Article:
Data structures and algorithms lie at the heart of Computer Science as they are the basis for an efficient solution of programming tasks. In this module, students will study core algorithms and data structures, as well as being given an introduction to algorithm analysis and basic Mathematics for Computer Science.

    • COMP1004 Computing Practice

      This module applies problem-based learning to provide students with the ability to identify problems and derive appropriate and considered solutions. A focus will be given to the early stages of the software development lifecycle to develop the skills of eliciting requirements whilst considering operational and technical trade-offs. The module will culminate in the creation of a simple yet complete software solution.

  • Year 2
  • Building on the first year you study software development topics in greater depth. You will extend your knowledge into graphical representation, data modelling and artificial intelligence. You learn how to capture requirements and complete a whole software life cycle, starting with a concept and ending with a product.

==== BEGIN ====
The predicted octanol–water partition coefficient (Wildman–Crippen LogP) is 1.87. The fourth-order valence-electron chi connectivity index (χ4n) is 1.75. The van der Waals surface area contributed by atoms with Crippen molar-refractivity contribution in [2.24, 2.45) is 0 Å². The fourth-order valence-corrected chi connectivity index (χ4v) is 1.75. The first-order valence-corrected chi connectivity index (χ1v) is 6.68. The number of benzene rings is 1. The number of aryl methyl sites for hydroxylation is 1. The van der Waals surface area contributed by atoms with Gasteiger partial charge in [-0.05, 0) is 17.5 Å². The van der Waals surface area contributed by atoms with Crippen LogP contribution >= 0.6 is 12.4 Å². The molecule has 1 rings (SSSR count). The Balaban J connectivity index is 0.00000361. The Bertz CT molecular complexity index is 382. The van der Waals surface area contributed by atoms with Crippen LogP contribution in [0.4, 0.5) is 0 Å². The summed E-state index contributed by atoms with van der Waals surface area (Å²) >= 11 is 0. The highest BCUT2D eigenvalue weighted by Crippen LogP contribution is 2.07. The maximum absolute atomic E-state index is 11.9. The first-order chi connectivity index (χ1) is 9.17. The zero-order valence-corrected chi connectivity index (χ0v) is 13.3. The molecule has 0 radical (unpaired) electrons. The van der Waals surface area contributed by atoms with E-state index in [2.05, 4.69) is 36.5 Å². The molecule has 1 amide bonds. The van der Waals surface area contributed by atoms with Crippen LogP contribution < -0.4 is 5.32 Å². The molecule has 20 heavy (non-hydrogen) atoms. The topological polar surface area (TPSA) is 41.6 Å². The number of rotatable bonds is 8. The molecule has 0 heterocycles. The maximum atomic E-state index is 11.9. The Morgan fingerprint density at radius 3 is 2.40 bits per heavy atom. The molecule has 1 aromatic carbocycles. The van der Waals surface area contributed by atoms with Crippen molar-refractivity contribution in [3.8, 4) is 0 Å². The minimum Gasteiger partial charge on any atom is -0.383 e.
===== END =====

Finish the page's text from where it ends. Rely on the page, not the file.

• COMP2000 Software engineering 2
    • COMP2001 Information management and retrieval
    • COMP2002 Artificial intelligence
    • COMP2003 Computing group project
    • COMP2005 Software development tools and practices
    • BPIE211 Stage 2 computing placement preparation

    Core modules
    • BPIE211 Stage 2 Computing Placement Preparation

      This module is aimed at students who may be undertaking an industrial placement in the third year of their programme. It is designed build on the Level 1 module (BPIE111) and to assist students in their search for a placement and in their preparation for the placement itself.

    • COMP2000 Software Engineering 2

      Students’ understanding of software engineering is expanded by introducing a range of topics that instil best practice. Students will learn how to implement faster software using parallelism and consider aspects of human-computer interaction. Object-orientation and functional programming are revisited, while event-driven programming is introduced. Common design patterns used in the construction of software are introduced.

    • COMP2001 Information Management & Retrieval

      This module introduces students to the fundamental concepts for graphical representation, information management, database systems and data modelling. The capture, digitisation, representation, organisation, transformation and presentation of information is explored using conceptual and physical data models.

    • COMP2002 Artificial Intelligence